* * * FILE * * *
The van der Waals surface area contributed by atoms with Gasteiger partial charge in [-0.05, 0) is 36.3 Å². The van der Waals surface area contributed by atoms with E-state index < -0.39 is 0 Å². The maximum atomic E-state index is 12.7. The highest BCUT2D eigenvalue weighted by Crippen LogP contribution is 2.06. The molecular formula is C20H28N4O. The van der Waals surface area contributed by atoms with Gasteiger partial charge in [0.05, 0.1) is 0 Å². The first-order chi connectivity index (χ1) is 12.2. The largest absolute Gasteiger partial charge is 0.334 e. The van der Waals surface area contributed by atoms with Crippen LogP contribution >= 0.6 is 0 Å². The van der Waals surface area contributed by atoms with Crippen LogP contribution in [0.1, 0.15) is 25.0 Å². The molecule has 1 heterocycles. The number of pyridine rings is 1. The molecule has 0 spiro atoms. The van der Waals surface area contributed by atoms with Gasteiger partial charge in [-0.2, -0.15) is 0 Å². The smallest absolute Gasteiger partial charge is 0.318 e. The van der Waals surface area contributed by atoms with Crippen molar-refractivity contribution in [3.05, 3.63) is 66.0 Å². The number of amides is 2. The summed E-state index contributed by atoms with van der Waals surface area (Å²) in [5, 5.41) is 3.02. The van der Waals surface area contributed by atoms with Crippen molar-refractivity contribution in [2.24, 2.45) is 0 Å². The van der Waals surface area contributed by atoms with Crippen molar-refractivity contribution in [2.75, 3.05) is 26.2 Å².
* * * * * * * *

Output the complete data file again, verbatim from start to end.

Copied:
The van der Waals surface area contributed by atoms with Gasteiger partial charge in [-0.05, 0) is 36.3 Å². The van der Waals surface area contributed by atoms with E-state index < -0.39 is 0 Å². The maximum atomic E-state index is 12.7. The highest BCUT2D eigenvalue weighted by Crippen LogP contribution is 2.06. The molecular formula is C20H28N4O. The van der Waals surface area contributed by atoms with Gasteiger partial charge in [0.05, 0.1) is 0 Å². The first-order chi connectivity index (χ1) is 12.2. The largest absolute Gasteiger partial charge is 0.334 e. The van der Waals surface area contributed by atoms with Crippen LogP contribution >= 0.6 is 0 Å². The van der Waals surface area contributed by atoms with Crippen LogP contribution in [0.1, 0.15) is 25.0 Å². The molecule has 1 heterocycles. The number of pyridine rings is 1. The molecule has 0 spiro atoms. The van der Waals surface area contributed by atoms with Gasteiger partial charge in [-0.2, -0.15) is 0 Å². The smallest absolute Gasteiger partial charge is 0.318 e. The van der Waals surface area contributed by atoms with Crippen molar-refractivity contribution in [3.05, 3.63) is 66.0 Å². The number of amides is 2. The summed E-state index contributed by atoms with van der Waals surface area (Å²) in [5, 5.41) is 3.02. The van der Waals surface area contributed by atoms with Crippen molar-refractivity contribution in [2.24, 2.45) is 0 Å². The van der Waals surface area contributed by atoms with Crippen molar-refractivity contribution in [2.75, 3.05) is 26.2 Å².